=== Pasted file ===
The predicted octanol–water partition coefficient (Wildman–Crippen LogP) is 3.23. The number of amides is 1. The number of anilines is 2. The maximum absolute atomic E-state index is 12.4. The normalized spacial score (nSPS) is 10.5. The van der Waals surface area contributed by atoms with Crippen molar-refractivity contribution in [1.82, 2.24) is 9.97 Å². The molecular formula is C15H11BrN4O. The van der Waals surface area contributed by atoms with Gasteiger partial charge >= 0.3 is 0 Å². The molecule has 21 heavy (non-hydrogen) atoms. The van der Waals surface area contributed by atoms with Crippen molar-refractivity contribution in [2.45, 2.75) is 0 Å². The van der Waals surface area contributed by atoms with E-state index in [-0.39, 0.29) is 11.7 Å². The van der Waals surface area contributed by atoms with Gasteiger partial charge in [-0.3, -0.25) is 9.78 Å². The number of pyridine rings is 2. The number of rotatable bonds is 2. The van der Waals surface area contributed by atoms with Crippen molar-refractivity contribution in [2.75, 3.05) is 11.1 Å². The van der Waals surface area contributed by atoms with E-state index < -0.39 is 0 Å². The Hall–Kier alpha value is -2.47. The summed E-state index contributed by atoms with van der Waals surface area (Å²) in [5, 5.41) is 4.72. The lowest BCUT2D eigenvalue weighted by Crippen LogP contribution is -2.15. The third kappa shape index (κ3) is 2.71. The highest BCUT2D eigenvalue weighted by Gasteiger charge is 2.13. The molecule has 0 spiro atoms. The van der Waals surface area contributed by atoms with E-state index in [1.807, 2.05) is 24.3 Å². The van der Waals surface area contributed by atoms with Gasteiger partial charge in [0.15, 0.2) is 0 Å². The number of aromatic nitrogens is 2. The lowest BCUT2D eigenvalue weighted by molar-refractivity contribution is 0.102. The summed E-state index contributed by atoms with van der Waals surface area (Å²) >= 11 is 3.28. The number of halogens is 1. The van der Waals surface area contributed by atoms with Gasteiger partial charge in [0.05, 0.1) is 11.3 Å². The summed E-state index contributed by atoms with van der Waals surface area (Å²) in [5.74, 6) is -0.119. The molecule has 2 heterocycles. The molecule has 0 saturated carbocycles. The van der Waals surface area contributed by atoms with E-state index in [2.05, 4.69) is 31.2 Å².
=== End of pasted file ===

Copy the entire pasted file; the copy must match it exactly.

The predicted octanol–water partition coefficient (Wildman–Crippen LogP) is 3.23. The number of amides is 1. The number of anilines is 2. The maximum absolute atomic E-state index is 12.4. The normalized spacial score (nSPS) is 10.5. The van der Waals surface area contributed by atoms with Crippen molar-refractivity contribution in [1.82, 2.24) is 9.97 Å². The molecular formula is C15H11BrN4O. The van der Waals surface area contributed by atoms with Gasteiger partial charge >= 0.3 is 0 Å². The molecule has 21 heavy (non-hydrogen) atoms. The van der Waals surface area contributed by atoms with Crippen molar-refractivity contribution in [2.45, 2.75) is 0 Å². The van der Waals surface area contributed by atoms with E-state index in [-0.39, 0.29) is 11.7 Å². The van der Waals surface area contributed by atoms with Gasteiger partial charge in [-0.3, -0.25) is 9.78 Å². The number of pyridine rings is 2. The number of rotatable bonds is 2. The van der Waals surface area contributed by atoms with Crippen molar-refractivity contribution in [2.75, 3.05) is 11.1 Å². The van der Waals surface area contributed by atoms with E-state index < -0.39 is 0 Å². The Hall–Kier alpha value is -2.47. The summed E-state index contributed by atoms with van der Waals surface area (Å²) in [5, 5.41) is 4.72. The lowest BCUT2D eigenvalue weighted by Crippen LogP contribution is -2.15. The third kappa shape index (κ3) is 2.71. The highest BCUT2D eigenvalue weighted by Gasteiger charge is 2.13. The molecule has 0 spiro atoms. The van der Waals surface area contributed by atoms with E-state index in [1.807, 2.05) is 24.3 Å². The van der Waals surface area contributed by atoms with Gasteiger partial charge in [0.15, 0.2) is 0 Å². The number of aromatic nitrogens is 2. The lowest BCUT2D eigenvalue weighted by molar-refractivity contribution is 0.102. The summed E-state index contributed by atoms with van der Waals surface area (Å²) >= 11 is 3.28. The number of halogens is 1. The van der Waals surface area contributed by atoms with Gasteiger partial charge in [0.05, 0.1) is 11.3 Å². The summed E-state index contributed by atoms with van der Waals surface area (Å²) in [5.74, 6) is -0.119. The molecule has 2 heterocycles. The molecule has 0 saturated carbocycles. The van der Waals surface area contributed by atoms with E-state index in [2.05, 4.69) is 31.2 Å².